Here are the preliminary county-by-county deer kill-harvest numbers with their respective 2018 figuress in parentheses: Adams: 935 (960); Allen: 361 (250); Ashland: 1,272 (1,124); Ashtabula: 1,901 (2,028); Athens: 1,265 (1,326); Auglaize: 341 (269); Belmont: 1,196 (1,085); Brown: 797 (739); Butler: 294 (250); Carroll: 1,473 (1,454); Champaign: 376 (337); Clark: 182 (177); Clermont: 558 (554); Clinton: 257 (185); Columbiana: 1,173 (1,133); Coshocton: 2,322 (2,180); Crawford: 562 (497); Cuyahoga: 49 (39); Darke: 248 (215); Defiance: 768 (583); Delaware: 388 (352); Erie: 208 (224); Fairfield: 599 (620); Fayette: 139 (91); Franklin: 115 (143); Fulton: 308 (292); Gallia: 980 (1,150); Geauga: 526 (585); Greene: 232 (196); Guernsey: 1,734 (1,732); Hamilton: 136 (147); Hancock: 487 (405); Hardin: 554 (382); Harrison: 1,408 (1,290); Henry: 380 (258); Highland: 843 (803); Hocking: 1,196 (1,117); Holmes: 1,465 (1,290); Huron: 980 (865); Jackson: 987 (1,087); Jefferson: 786 (700); Knox: 1,771 (1,513); Lake: 149 (181); Lawrence: 685 (817); Licking: 1,514 (1,423); Logan: 699 (614); Lorain: 566 (628); Lucas: 115 (117); Madison: 165 (146); Mahoning: 493 (616); Marion: 384 (336); Medina: 568 (606); Meigs: 1,076 (1,238); Mercer: 302 (228); Miami: 217 (172); Monroe: 1,059 (1,103); Montgomery: 137 (122); Morgan: 1,244 (1,205); Morrow: 558 (551); Muskingum: 1,972 (1,924); Noble: 1,167 (1,264); Ottawa: 122 (113); Paulding: 480 (333); Perry: 1,016 (1,044); Pickaway: 306 (244); Pike: 631 (691); Portage: 584 (559); Preble: 284 (253); Putnam: 306 (232); Richland: 1,179 (1,142); Ross: 994 (940); Sandusky: 246 (216); Scioto: 667 (781); Seneca: 814 (736); Shelby: 388 (283); Stark: 813 (810); Summit: 146 (153); Trumbull: 1,116 (1,123); Tuscarawas: 2,127 (1,996); Union: 298 (281); Van Wert: 230 (175); Vinton: 900 (943); Warren: 286 (264); Washington: 1,464 (1,411); Wayne: 801 (696); Williams: 624 (546); Wood: 333 (273); Wyandot: 716 (596). 2019 total: 63,493; 2018 total: (60,752).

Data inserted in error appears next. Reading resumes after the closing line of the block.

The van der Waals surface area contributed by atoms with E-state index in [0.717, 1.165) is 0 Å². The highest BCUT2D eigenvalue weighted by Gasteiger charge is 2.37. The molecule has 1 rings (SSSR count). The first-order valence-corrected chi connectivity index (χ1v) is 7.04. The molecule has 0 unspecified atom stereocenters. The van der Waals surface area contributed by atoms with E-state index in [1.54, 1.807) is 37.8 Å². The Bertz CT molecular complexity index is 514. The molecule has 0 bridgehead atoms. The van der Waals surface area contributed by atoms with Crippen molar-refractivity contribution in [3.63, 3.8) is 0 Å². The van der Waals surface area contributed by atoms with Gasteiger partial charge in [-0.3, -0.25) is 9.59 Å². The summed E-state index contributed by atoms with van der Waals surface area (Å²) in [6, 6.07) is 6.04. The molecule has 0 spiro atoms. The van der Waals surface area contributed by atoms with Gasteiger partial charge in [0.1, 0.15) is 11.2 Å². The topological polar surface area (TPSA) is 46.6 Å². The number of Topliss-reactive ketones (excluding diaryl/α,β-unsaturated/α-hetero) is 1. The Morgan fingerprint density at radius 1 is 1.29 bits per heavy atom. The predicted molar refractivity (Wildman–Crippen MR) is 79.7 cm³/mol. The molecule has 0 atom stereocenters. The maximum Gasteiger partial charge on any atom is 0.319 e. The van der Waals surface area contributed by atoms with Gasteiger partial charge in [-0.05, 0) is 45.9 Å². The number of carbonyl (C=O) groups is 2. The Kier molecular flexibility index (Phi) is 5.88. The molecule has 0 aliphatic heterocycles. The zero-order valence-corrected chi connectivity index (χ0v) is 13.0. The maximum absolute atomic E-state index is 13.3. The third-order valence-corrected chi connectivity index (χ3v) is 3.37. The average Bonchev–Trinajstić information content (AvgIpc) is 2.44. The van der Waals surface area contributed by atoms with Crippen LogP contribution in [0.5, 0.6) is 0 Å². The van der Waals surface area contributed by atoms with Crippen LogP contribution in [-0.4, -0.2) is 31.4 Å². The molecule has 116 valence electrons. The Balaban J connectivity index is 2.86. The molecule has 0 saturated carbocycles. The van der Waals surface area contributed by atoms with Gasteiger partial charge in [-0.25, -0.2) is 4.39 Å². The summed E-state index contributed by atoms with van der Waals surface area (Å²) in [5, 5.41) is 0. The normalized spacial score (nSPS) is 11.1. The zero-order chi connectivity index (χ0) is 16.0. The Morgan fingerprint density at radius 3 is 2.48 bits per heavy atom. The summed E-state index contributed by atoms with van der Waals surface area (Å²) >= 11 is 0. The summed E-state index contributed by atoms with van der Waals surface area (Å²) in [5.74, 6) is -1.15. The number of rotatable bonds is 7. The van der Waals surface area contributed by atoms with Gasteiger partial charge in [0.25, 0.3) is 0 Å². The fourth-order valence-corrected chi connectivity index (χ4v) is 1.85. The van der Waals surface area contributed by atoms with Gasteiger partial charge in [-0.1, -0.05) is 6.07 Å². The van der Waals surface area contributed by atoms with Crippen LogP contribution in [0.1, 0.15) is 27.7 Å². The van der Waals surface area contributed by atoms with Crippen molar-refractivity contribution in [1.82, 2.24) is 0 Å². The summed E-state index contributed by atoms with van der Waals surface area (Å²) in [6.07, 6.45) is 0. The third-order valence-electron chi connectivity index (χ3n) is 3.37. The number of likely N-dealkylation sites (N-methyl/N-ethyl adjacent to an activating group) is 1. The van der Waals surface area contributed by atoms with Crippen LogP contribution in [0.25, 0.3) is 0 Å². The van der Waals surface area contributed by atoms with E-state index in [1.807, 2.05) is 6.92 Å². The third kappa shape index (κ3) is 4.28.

- By Jeffrey L. Frischkorn
JFrischk@ameritech.net
JFrischk4@gmail.com